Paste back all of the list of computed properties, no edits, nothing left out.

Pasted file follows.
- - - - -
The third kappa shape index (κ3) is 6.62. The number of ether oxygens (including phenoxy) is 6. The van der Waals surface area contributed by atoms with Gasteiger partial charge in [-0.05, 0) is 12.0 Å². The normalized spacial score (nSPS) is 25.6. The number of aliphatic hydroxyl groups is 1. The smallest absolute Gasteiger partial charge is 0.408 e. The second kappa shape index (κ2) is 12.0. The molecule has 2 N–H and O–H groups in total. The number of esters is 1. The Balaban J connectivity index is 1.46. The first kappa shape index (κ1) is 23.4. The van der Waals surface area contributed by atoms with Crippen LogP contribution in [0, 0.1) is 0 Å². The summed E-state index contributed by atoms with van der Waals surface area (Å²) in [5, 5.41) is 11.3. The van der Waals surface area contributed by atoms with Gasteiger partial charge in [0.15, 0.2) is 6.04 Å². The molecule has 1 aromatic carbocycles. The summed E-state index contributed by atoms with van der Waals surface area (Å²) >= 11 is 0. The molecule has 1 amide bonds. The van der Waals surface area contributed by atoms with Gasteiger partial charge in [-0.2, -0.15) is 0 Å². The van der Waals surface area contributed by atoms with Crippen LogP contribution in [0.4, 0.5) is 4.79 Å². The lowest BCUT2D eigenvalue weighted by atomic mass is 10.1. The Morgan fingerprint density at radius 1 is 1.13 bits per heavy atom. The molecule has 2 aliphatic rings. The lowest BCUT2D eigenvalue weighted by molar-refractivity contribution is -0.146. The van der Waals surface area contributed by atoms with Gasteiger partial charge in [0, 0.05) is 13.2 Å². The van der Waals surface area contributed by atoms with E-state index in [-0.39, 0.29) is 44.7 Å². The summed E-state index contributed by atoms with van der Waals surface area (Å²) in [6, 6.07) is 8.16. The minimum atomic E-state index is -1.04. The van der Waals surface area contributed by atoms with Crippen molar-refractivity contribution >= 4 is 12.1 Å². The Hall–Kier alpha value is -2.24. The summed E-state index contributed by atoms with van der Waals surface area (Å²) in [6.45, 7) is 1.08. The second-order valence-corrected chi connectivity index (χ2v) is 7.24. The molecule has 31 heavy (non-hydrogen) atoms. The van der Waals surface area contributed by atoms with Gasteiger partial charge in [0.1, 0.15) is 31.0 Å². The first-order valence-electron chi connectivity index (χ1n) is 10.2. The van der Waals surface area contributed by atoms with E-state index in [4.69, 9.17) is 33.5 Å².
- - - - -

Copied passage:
The third kappa shape index (κ3) is 6.62. The number of ether oxygens (including phenoxy) is 6. The van der Waals surface area contributed by atoms with Gasteiger partial charge in [-0.05, 0) is 12.0 Å². The normalized spacial score (nSPS) is 25.6. The number of aliphatic hydroxyl groups is 1. The smallest absolute Gasteiger partial charge is 0.408 e. The second kappa shape index (κ2) is 12.0. The molecule has 2 N–H and O–H groups in total. The number of esters is 1. The Balaban J connectivity index is 1.46. The first kappa shape index (κ1) is 23.4. The van der Waals surface area contributed by atoms with Crippen LogP contribution in [0, 0.1) is 0 Å². The summed E-state index contributed by atoms with van der Waals surface area (Å²) in [5, 5.41) is 11.3. The van der Waals surface area contributed by atoms with Gasteiger partial charge in [0.15, 0.2) is 6.04 Å². The molecule has 1 aromatic carbocycles. The summed E-state index contributed by atoms with van der Waals surface area (Å²) >= 11 is 0. The molecule has 1 amide bonds. The van der Waals surface area contributed by atoms with Gasteiger partial charge in [-0.2, -0.15) is 0 Å². The van der Waals surface area contributed by atoms with Crippen LogP contribution in [0.4, 0.5) is 4.79 Å². The lowest BCUT2D eigenvalue weighted by atomic mass is 10.1. The Morgan fingerprint density at radius 1 is 1.13 bits per heavy atom. The molecule has 2 aliphatic rings. The lowest BCUT2D eigenvalue weighted by molar-refractivity contribution is -0.146. The van der Waals surface area contributed by atoms with Gasteiger partial charge in [0, 0.05) is 13.2 Å². The van der Waals surface area contributed by atoms with E-state index in [-0.39, 0.29) is 44.7 Å². The summed E-state index contributed by atoms with van der Waals surface area (Å²) in [6, 6.07) is 8.16. The minimum atomic E-state index is -1.04. The van der Waals surface area contributed by atoms with Crippen molar-refractivity contribution >= 4 is 12.1 Å². The Hall–Kier alpha value is -2.24. The summed E-state index contributed by atoms with van der Waals surface area (Å²) in [6.45, 7) is 1.08. The second-order valence-corrected chi connectivity index (χ2v) is 7.24. The molecule has 31 heavy (non-hydrogen) atoms. The van der Waals surface area contributed by atoms with Gasteiger partial charge in [0.1, 0.15) is 31.0 Å². The first-order valence-electron chi connectivity index (χ1n) is 10.2. The van der Waals surface area contributed by atoms with E-state index in [4.69, 9.17) is 33.5 Å².